The four types of focus drive Canon offers are:
1. Manual only (i.e., Tilt Shift lenses, 65mm Macro).
2. Micro motor (i.e., 50/1.8 II, many others that aren't marked USM or STM)... Least expensive, but slower, noisier, and it can be more erratic. For example, the 50/1.8 is said to be virtually impossible to Micro Focus Adjust, because it rarely refocuses exactly the same way with successive attempts. Cannot/should not manually override focus while the lens is set to autofocus. Have to turn off AF at the switch first, otherwise there's risk of damaging the lens' focus mechanism.
3. STM or Stepper Motor drive is relatively new and was developed especially with videography in mind, but certainly works fine for still photography too. Adds a little cost (approx. $50 per lens), but is a little faster and a lot smoother than micro motor. It's also very quiet. It is "focus by wire", which means that the manual focus ring will merely turn unless power is applied to the lens (half-press of the shutter release button, unless using Back Button Focusing method in which case that button must be pressed). This probably won't work in what Canon calls the Basic Exposure mode settings found on many of their cameras (the highly automated "Scene" modes: "Running Man/Sports", "Mountain/Scenic"). Camera needs to be in what Canon calls the Creative Exposure modes (Tv, Av, P, M).
4. USM or Ultrasonic Motor drive has been around for quite a while and is the fastest and most accurate/consistent. Usually the most expensive form of drive, found mostly on mid-grade to premium lenses. Not as quiet as STM, but very quiet none-the-less. In most cases it allows for what Canon calls FTM or Full Time Manual override of autofocus, meaning you can manually operate focus at any time without harm to the lens (but see Note 1 below). This is useful when refocusing, for example, and wanting to throw the lens out of focus.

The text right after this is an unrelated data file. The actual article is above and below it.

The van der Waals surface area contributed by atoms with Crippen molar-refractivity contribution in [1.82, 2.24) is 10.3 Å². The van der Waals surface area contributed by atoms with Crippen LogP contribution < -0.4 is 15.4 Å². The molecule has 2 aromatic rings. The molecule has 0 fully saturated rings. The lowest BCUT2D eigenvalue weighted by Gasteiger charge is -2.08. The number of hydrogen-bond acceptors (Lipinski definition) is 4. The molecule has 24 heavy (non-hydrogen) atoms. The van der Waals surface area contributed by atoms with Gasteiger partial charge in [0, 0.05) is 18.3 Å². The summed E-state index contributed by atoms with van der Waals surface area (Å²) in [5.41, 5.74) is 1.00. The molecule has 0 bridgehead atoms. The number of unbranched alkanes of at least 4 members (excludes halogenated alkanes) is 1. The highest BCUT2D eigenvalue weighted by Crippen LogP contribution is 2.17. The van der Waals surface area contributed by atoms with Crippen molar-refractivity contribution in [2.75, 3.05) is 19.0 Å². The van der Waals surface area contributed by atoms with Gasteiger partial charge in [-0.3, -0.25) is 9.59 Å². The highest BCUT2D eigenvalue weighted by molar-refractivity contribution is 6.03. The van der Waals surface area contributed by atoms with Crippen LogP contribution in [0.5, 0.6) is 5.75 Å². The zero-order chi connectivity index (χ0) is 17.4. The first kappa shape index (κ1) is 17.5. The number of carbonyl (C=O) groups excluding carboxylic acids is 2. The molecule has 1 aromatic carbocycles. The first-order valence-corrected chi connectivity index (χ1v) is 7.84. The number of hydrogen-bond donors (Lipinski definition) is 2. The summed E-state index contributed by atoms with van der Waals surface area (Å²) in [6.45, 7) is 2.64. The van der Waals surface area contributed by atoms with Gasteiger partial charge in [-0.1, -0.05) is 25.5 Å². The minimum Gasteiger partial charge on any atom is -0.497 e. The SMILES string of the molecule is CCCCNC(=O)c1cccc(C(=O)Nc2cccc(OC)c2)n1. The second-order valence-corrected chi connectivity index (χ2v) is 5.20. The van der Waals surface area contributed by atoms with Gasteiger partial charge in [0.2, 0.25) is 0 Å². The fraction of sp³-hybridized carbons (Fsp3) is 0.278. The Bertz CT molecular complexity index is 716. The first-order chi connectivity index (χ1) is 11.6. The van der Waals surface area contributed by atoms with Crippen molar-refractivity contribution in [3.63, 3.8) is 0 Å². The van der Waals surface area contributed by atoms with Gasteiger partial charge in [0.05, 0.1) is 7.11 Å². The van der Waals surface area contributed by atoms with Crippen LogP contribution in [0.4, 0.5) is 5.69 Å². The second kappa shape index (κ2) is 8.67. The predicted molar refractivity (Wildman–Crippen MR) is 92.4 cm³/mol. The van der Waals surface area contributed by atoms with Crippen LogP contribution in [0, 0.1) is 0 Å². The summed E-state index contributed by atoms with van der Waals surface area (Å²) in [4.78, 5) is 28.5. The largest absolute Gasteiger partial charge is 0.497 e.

Note 1: Some USM lenses use what's described as a "hybrid" form of drive. The EF 50/1.4 is one example. Some folks feel this drive system is prone to rapid wear and tear if FTM is used a lot with it.
Note 2: A few USM lenses are "focus by wire", too, but can be manually focused so long as they are mounted on a camera and the shutter release button is half-pressed. The EF 85/1.2L II is an example of this. This is same as STM lenses.
I don't use any STM lenses so really can't say about "STM-compatible" cameras.... My understanding was that STM is fully usable on all EOS for still photography, can be used to shoot video on any EOS capable of it, but had some unique advantages for videography, in particular, when used in combination with "STM-compatible" cameras. Since I don't shoot video with my DSLRs, either, I really don't know the advantages offered by using an STM lens on an STM-camera.
In cases where there are both micro motor and STM versions, the STM version of a lens is often the latest and most updated, so might also benefit from other improvements optically or functionally.